Omar Craddock had his sights set on London.
Prezel Hardy Jr. had his set on competing alongside Usain Bolt.
Neither will be seen on NBC's tape-delay in the next couple of weeks, though.
London was just too soon; 2012 wasn't their time.
Of course, there's always Rio.
In 2016, when the Olympics take center state in Rio de Janeiro, Brazil, Hardy and Craddock should be on hand and the only of their Killeen brethren there.
Former Killeen High state champion Tiffany Townsend and former Harker Heights star Isaac Murphy, who also were at the Olympic Trials in Oregon last month, both have decent shots at making the U.S. team four years from now.
As does Houston long jumper John Horton, Texas distance runner Kyle Thompson and Texas A&M distance runner Hector Hernandez.
In fact, Killeen track athletes could rule the Summer Games of '16
There's no way I can actually predict the future — not even Marty McFly with his 2015 sports almanac. That, after all, is a year too early.
I am just saying there is a chance — unlike this year.
Even if Hardy and Craddock both felt like 2012 wasn't too early, it wasn't their Olympic year.
Craddock was close, closer than any other Killeen athlete.
But, it wasn't quite enough. Craddock finished fourth in the triple jump at the Olympic Trials behind former University of Florida teammates Will Claye and Christian Taylor.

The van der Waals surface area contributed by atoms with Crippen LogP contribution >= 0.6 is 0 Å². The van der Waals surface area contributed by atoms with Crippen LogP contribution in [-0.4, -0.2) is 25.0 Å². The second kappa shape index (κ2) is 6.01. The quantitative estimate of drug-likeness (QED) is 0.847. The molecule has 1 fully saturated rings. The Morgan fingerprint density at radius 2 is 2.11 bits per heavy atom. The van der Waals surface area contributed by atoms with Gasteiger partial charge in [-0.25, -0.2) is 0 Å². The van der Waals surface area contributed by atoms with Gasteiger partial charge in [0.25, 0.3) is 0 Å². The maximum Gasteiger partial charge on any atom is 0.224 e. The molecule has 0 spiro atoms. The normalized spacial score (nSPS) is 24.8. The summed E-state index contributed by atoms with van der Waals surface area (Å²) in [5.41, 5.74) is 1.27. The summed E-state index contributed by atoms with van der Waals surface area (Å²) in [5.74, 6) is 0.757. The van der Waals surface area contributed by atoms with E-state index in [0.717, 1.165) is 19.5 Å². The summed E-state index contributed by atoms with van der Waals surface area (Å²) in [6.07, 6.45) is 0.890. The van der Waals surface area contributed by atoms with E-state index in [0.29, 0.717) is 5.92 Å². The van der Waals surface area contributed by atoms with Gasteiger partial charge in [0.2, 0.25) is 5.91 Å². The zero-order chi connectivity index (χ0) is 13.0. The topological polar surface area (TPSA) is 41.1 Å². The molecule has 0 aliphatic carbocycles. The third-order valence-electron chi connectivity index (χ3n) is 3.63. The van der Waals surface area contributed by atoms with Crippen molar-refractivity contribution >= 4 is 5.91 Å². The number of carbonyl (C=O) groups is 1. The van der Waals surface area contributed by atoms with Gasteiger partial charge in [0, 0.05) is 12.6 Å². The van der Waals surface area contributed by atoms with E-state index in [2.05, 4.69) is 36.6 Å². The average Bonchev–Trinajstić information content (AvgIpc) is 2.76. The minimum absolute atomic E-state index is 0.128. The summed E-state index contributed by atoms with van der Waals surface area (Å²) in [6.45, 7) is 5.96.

"It's a little disappointing, obviously, but, hey, I'm young, this was a great experience and I can't really complain too much about it — fourth-place in the U.S., I can't complain," said Craddock after the trials. "I'm just going back to the drawing board, get everything back right and just have a phenomenal year next year and, with God's graces, I'll be on that 2013 world team.
"My chances aren't over. I know I've got it."
Hardy, a former state champion in the 100-meter dash for Ellison, finished sixth in his heat in the preliminaries of the 100 with a disappointing time of 10.55 seconds and failed to advance to the semifinals. Hardy had come into the trials with a seed time of 10.11, which would have put him in the finals with ease. The time almost would have gotten him in the Olympic Games — almost.
But, it wasn't enough, either.
Hardy also missed qualifying for the men's 200-meter finals and finished 10th overall in 20.72 seconds.
Murphy and Townsend were in a similar situation.
Murphy finished 10th in the decathlon at the trials. Murphy finished with 7,368 points, nearly 1,400 under his best of the season, which had him seeded fourth coming into the trials. Townsend was second in her heat in the preliminaries of the 100 with a time of 11.36 and advanced to the semifinal, where she placed 19th overall (11.56). Carmelita Jeter won the 100 later that night with a time of 10.92 and moved onto London.
But, that isn't so bad.
They were within striking distance.
Horton, Thompson and Hernandez will be too, in four years. All were state champions in high school.
Four years from now, they will all be entering their primes.
Rio is a possibility for them. But, then again so is the 2020 games. They have yet to experience what Hardy and Craddock went through this year.
"Lining up with, point-blank, the best in the country if not the world ... I can stick my chest out about that and say I've been here," Hardy said after the trials.
Maybe four years from now, Hardy, Craddock, and a slew of other Killeen athletes could be there as well — in Rio — wearing the red, white and blue.